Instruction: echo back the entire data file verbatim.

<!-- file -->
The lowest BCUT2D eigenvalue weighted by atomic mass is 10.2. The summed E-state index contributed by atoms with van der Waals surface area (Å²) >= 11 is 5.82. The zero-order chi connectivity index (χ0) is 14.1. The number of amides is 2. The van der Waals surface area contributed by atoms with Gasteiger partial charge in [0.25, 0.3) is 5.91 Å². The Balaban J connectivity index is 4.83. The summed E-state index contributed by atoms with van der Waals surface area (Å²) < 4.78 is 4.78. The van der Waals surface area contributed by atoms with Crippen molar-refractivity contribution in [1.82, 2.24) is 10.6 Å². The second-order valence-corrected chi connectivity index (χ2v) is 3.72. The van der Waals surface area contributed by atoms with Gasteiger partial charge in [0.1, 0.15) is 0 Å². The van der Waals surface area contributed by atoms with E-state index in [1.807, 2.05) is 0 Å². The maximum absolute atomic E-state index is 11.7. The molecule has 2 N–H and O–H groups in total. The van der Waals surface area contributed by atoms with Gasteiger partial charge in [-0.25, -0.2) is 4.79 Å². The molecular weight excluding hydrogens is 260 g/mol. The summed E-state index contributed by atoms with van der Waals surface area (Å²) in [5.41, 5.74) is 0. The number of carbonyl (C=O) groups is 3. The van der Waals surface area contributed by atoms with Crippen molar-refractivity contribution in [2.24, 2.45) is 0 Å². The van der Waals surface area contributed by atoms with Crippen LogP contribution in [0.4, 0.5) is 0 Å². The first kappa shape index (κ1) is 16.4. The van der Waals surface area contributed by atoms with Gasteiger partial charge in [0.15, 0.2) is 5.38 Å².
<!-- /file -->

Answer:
The lowest BCUT2D eigenvalue weighted by atomic mass is 10.2. The summed E-state index contributed by atoms with van der Waals surface area (Å²) >= 11 is 5.82. The zero-order chi connectivity index (χ0) is 14.1. The number of amides is 2. The van der Waals surface area contributed by atoms with Gasteiger partial charge in [0.25, 0.3) is 5.91 Å². The Balaban J connectivity index is 4.83. The summed E-state index contributed by atoms with van der Waals surface area (Å²) < 4.78 is 4.78. The van der Waals surface area contributed by atoms with Crippen molar-refractivity contribution in [1.82, 2.24) is 10.6 Å². The second-order valence-corrected chi connectivity index (χ2v) is 3.72. The van der Waals surface area contributed by atoms with Gasteiger partial charge in [0.1, 0.15) is 0 Å². The van der Waals surface area contributed by atoms with E-state index in [1.807, 2.05) is 0 Å². The maximum absolute atomic E-state index is 11.7. The molecule has 2 N–H and O–H groups in total. The van der Waals surface area contributed by atoms with Gasteiger partial charge in [-0.25, -0.2) is 4.79 Å². The molecular weight excluding hydrogens is 260 g/mol. The summed E-state index contributed by atoms with van der Waals surface area (Å²) in [5.41, 5.74) is 0. The number of carbonyl (C=O) groups is 3. The van der Waals surface area contributed by atoms with Crippen molar-refractivity contribution in [2.24, 2.45) is 0 Å². The van der Waals surface area contributed by atoms with Crippen LogP contribution in [0.4, 0.5) is 0 Å². The first kappa shape index (κ1) is 16.4. The van der Waals surface area contributed by atoms with Gasteiger partial charge in [0.15, 0.2) is 5.38 Å².